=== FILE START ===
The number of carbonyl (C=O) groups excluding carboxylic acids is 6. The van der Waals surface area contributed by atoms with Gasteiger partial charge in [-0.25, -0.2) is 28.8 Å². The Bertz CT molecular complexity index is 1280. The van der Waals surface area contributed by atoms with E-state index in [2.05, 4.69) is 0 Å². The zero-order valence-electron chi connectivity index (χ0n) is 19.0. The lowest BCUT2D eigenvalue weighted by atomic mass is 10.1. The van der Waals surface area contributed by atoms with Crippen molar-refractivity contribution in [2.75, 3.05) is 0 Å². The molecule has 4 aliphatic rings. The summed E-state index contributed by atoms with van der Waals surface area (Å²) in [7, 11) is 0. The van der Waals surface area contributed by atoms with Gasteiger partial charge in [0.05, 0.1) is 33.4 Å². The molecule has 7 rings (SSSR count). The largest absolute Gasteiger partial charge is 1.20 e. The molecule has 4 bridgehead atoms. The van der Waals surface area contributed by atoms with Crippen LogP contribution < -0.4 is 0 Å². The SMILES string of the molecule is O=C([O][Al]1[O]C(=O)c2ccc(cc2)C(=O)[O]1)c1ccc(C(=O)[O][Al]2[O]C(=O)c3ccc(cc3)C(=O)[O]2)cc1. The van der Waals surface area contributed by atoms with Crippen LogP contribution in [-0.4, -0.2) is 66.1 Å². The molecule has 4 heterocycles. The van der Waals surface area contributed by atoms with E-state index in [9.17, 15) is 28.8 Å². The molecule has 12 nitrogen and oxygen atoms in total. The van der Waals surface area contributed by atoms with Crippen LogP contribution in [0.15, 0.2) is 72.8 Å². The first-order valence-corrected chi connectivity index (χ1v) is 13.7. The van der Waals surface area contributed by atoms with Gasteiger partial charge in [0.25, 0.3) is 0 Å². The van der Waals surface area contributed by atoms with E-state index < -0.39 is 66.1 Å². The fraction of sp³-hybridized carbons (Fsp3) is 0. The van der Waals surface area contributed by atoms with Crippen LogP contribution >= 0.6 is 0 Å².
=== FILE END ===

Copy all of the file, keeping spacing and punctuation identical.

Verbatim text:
The number of carbonyl (C=O) groups excluding carboxylic acids is 6. The van der Waals surface area contributed by atoms with Gasteiger partial charge in [-0.25, -0.2) is 28.8 Å². The Bertz CT molecular complexity index is 1280. The van der Waals surface area contributed by atoms with E-state index in [2.05, 4.69) is 0 Å². The zero-order valence-electron chi connectivity index (χ0n) is 19.0. The lowest BCUT2D eigenvalue weighted by atomic mass is 10.1. The van der Waals surface area contributed by atoms with Crippen molar-refractivity contribution in [2.75, 3.05) is 0 Å². The molecule has 4 aliphatic rings. The summed E-state index contributed by atoms with van der Waals surface area (Å²) in [7, 11) is 0. The van der Waals surface area contributed by atoms with Gasteiger partial charge in [0.05, 0.1) is 33.4 Å². The molecule has 7 rings (SSSR count). The largest absolute Gasteiger partial charge is 1.20 e. The molecule has 4 bridgehead atoms. The van der Waals surface area contributed by atoms with Crippen LogP contribution < -0.4 is 0 Å². The SMILES string of the molecule is O=C([O][Al]1[O]C(=O)c2ccc(cc2)C(=O)[O]1)c1ccc(C(=O)[O][Al]2[O]C(=O)c3ccc(cc3)C(=O)[O]2)cc1. The van der Waals surface area contributed by atoms with Crippen LogP contribution in [-0.4, -0.2) is 66.1 Å². The molecule has 4 heterocycles. The van der Waals surface area contributed by atoms with E-state index in [9.17, 15) is 28.8 Å². The molecule has 12 nitrogen and oxygen atoms in total. The van der Waals surface area contributed by atoms with Crippen LogP contribution in [0.15, 0.2) is 72.8 Å². The first-order valence-corrected chi connectivity index (χ1v) is 13.7. The van der Waals surface area contributed by atoms with Gasteiger partial charge in [0.25, 0.3) is 0 Å². The van der Waals surface area contributed by atoms with E-state index < -0.39 is 66.1 Å². The fraction of sp³-hybridized carbons (Fsp3) is 0. The van der Waals surface area contributed by atoms with Crippen LogP contribution >= 0.6 is 0 Å².